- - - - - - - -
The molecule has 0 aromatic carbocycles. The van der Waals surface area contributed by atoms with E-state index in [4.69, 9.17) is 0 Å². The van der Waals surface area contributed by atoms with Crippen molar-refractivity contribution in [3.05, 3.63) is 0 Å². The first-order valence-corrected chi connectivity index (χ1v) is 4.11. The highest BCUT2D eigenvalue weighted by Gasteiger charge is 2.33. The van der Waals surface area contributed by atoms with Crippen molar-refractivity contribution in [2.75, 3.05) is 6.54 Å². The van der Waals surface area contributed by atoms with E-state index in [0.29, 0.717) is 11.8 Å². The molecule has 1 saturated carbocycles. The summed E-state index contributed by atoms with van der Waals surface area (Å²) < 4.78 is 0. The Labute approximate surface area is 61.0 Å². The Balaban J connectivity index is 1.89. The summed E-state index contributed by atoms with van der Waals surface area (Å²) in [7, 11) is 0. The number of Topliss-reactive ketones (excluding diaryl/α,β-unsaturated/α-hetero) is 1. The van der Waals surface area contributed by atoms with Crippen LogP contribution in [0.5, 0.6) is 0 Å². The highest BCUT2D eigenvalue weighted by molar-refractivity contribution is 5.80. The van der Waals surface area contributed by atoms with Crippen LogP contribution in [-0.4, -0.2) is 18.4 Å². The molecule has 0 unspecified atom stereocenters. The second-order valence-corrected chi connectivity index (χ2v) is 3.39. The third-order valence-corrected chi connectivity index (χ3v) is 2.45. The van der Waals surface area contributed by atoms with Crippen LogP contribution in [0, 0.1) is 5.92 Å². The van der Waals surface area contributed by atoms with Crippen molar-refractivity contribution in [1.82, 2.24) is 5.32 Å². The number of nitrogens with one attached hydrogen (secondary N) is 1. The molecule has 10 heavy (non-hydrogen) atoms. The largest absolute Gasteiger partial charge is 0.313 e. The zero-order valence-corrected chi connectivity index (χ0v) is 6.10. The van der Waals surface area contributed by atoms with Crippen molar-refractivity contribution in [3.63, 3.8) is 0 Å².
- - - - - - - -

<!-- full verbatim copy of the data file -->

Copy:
The molecule has 0 aromatic carbocycles. The van der Waals surface area contributed by atoms with E-state index in [4.69, 9.17) is 0 Å². The van der Waals surface area contributed by atoms with Crippen molar-refractivity contribution in [3.05, 3.63) is 0 Å². The first-order valence-corrected chi connectivity index (χ1v) is 4.11. The highest BCUT2D eigenvalue weighted by Gasteiger charge is 2.33. The van der Waals surface area contributed by atoms with Crippen molar-refractivity contribution in [2.75, 3.05) is 6.54 Å². The van der Waals surface area contributed by atoms with E-state index in [0.29, 0.717) is 11.8 Å². The molecule has 1 saturated carbocycles. The summed E-state index contributed by atoms with van der Waals surface area (Å²) < 4.78 is 0. The Labute approximate surface area is 61.0 Å². The Balaban J connectivity index is 1.89. The summed E-state index contributed by atoms with van der Waals surface area (Å²) in [7, 11) is 0. The number of Topliss-reactive ketones (excluding diaryl/α,β-unsaturated/α-hetero) is 1. The van der Waals surface area contributed by atoms with Crippen LogP contribution in [0.5, 0.6) is 0 Å². The highest BCUT2D eigenvalue weighted by molar-refractivity contribution is 5.80. The van der Waals surface area contributed by atoms with Crippen LogP contribution in [-0.4, -0.2) is 18.4 Å². The molecule has 0 unspecified atom stereocenters. The second-order valence-corrected chi connectivity index (χ2v) is 3.39. The third-order valence-corrected chi connectivity index (χ3v) is 2.45. The van der Waals surface area contributed by atoms with Crippen LogP contribution in [0, 0.1) is 5.92 Å². The van der Waals surface area contributed by atoms with Crippen molar-refractivity contribution in [1.82, 2.24) is 5.32 Å². The number of nitrogens with one attached hydrogen (secondary N) is 1. The molecule has 10 heavy (non-hydrogen) atoms. The largest absolute Gasteiger partial charge is 0.313 e. The zero-order valence-corrected chi connectivity index (χ0v) is 6.10. The van der Waals surface area contributed by atoms with Crippen molar-refractivity contribution in [3.63, 3.8) is 0 Å².